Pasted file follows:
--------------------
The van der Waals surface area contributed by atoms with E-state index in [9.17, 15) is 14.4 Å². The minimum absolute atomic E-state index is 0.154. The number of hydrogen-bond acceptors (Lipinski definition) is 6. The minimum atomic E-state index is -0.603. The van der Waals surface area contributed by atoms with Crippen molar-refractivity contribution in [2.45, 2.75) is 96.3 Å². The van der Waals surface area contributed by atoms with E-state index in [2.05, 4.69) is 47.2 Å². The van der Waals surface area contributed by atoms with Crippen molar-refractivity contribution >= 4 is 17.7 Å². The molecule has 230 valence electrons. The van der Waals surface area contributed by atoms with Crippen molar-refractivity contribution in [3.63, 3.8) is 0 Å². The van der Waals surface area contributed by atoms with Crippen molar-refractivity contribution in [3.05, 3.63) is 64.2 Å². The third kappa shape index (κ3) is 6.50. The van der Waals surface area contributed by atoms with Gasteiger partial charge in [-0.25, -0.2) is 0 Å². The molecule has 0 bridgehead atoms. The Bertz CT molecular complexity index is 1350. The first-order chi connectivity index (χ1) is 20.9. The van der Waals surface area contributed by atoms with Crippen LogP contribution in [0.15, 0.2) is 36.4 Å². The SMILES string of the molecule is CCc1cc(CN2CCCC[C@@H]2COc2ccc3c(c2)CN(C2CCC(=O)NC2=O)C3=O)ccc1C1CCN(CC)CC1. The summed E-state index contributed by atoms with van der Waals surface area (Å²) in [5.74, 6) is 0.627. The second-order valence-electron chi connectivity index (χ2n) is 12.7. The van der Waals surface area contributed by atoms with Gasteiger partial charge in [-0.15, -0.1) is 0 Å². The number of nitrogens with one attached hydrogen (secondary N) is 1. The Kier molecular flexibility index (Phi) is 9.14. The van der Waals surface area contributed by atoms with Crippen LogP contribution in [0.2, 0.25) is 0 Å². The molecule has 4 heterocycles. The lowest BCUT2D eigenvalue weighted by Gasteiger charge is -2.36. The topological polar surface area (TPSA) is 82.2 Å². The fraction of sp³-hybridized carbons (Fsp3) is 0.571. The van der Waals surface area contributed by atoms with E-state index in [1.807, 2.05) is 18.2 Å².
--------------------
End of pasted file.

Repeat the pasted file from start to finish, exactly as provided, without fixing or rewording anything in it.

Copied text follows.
The van der Waals surface area contributed by atoms with E-state index in [9.17, 15) is 14.4 Å². The minimum absolute atomic E-state index is 0.154. The number of hydrogen-bond acceptors (Lipinski definition) is 6. The minimum atomic E-state index is -0.603. The van der Waals surface area contributed by atoms with Crippen molar-refractivity contribution in [2.45, 2.75) is 96.3 Å². The van der Waals surface area contributed by atoms with E-state index in [2.05, 4.69) is 47.2 Å². The van der Waals surface area contributed by atoms with Crippen molar-refractivity contribution >= 4 is 17.7 Å². The molecule has 230 valence electrons. The van der Waals surface area contributed by atoms with Crippen molar-refractivity contribution in [3.63, 3.8) is 0 Å². The van der Waals surface area contributed by atoms with Crippen molar-refractivity contribution in [3.05, 3.63) is 64.2 Å². The third kappa shape index (κ3) is 6.50. The van der Waals surface area contributed by atoms with Gasteiger partial charge in [-0.25, -0.2) is 0 Å². The molecule has 0 bridgehead atoms. The Bertz CT molecular complexity index is 1350. The first-order chi connectivity index (χ1) is 20.9. The van der Waals surface area contributed by atoms with Crippen LogP contribution in [0.15, 0.2) is 36.4 Å². The SMILES string of the molecule is CCc1cc(CN2CCCC[C@@H]2COc2ccc3c(c2)CN(C2CCC(=O)NC2=O)C3=O)ccc1C1CCN(CC)CC1. The summed E-state index contributed by atoms with van der Waals surface area (Å²) in [5.74, 6) is 0.627. The second-order valence-electron chi connectivity index (χ2n) is 12.7. The van der Waals surface area contributed by atoms with Gasteiger partial charge in [-0.15, -0.1) is 0 Å². The number of nitrogens with one attached hydrogen (secondary N) is 1. The Kier molecular flexibility index (Phi) is 9.14. The van der Waals surface area contributed by atoms with Crippen LogP contribution in [0.2, 0.25) is 0 Å². The molecule has 4 heterocycles. The lowest BCUT2D eigenvalue weighted by Gasteiger charge is -2.36. The topological polar surface area (TPSA) is 82.2 Å². The fraction of sp³-hybridized carbons (Fsp3) is 0.571. The van der Waals surface area contributed by atoms with E-state index in [1.807, 2.05) is 18.2 Å².